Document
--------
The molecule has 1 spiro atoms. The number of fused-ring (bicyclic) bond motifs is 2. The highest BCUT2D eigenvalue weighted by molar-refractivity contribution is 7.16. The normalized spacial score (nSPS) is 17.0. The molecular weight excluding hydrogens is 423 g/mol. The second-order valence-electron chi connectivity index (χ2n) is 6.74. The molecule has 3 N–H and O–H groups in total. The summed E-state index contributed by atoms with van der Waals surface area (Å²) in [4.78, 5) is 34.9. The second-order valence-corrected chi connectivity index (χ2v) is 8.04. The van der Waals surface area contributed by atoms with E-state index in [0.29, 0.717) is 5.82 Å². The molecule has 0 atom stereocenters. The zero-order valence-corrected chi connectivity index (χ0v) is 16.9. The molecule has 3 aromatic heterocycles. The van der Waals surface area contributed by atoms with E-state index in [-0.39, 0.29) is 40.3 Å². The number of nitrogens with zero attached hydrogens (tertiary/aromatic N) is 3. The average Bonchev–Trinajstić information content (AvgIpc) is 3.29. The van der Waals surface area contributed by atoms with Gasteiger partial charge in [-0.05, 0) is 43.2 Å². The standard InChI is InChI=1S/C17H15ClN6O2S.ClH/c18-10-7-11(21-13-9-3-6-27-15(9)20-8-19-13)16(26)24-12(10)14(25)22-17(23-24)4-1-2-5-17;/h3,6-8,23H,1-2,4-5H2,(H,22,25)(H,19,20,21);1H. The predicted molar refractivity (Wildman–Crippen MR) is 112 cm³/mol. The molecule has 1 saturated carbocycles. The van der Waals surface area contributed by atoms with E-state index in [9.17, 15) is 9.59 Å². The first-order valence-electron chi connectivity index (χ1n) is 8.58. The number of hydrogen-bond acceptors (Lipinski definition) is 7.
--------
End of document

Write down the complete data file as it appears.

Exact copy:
The molecule has 1 spiro atoms. The number of fused-ring (bicyclic) bond motifs is 2. The highest BCUT2D eigenvalue weighted by molar-refractivity contribution is 7.16. The normalized spacial score (nSPS) is 17.0. The molecular weight excluding hydrogens is 423 g/mol. The second-order valence-electron chi connectivity index (χ2n) is 6.74. The molecule has 3 N–H and O–H groups in total. The summed E-state index contributed by atoms with van der Waals surface area (Å²) in [4.78, 5) is 34.9. The second-order valence-corrected chi connectivity index (χ2v) is 8.04. The van der Waals surface area contributed by atoms with E-state index in [0.29, 0.717) is 5.82 Å². The molecule has 0 atom stereocenters. The zero-order valence-corrected chi connectivity index (χ0v) is 16.9. The molecule has 3 aromatic heterocycles. The van der Waals surface area contributed by atoms with E-state index in [-0.39, 0.29) is 40.3 Å². The number of nitrogens with zero attached hydrogens (tertiary/aromatic N) is 3. The average Bonchev–Trinajstić information content (AvgIpc) is 3.29. The van der Waals surface area contributed by atoms with Gasteiger partial charge in [-0.05, 0) is 43.2 Å². The standard InChI is InChI=1S/C17H15ClN6O2S.ClH/c18-10-7-11(21-13-9-3-6-27-15(9)20-8-19-13)16(26)24-12(10)14(25)22-17(23-24)4-1-2-5-17;/h3,6-8,23H,1-2,4-5H2,(H,22,25)(H,19,20,21);1H. The predicted molar refractivity (Wildman–Crippen MR) is 112 cm³/mol. The molecule has 1 saturated carbocycles. The van der Waals surface area contributed by atoms with E-state index in [9.17, 15) is 9.59 Å². The first-order valence-electron chi connectivity index (χ1n) is 8.58. The number of hydrogen-bond acceptors (Lipinski definition) is 7.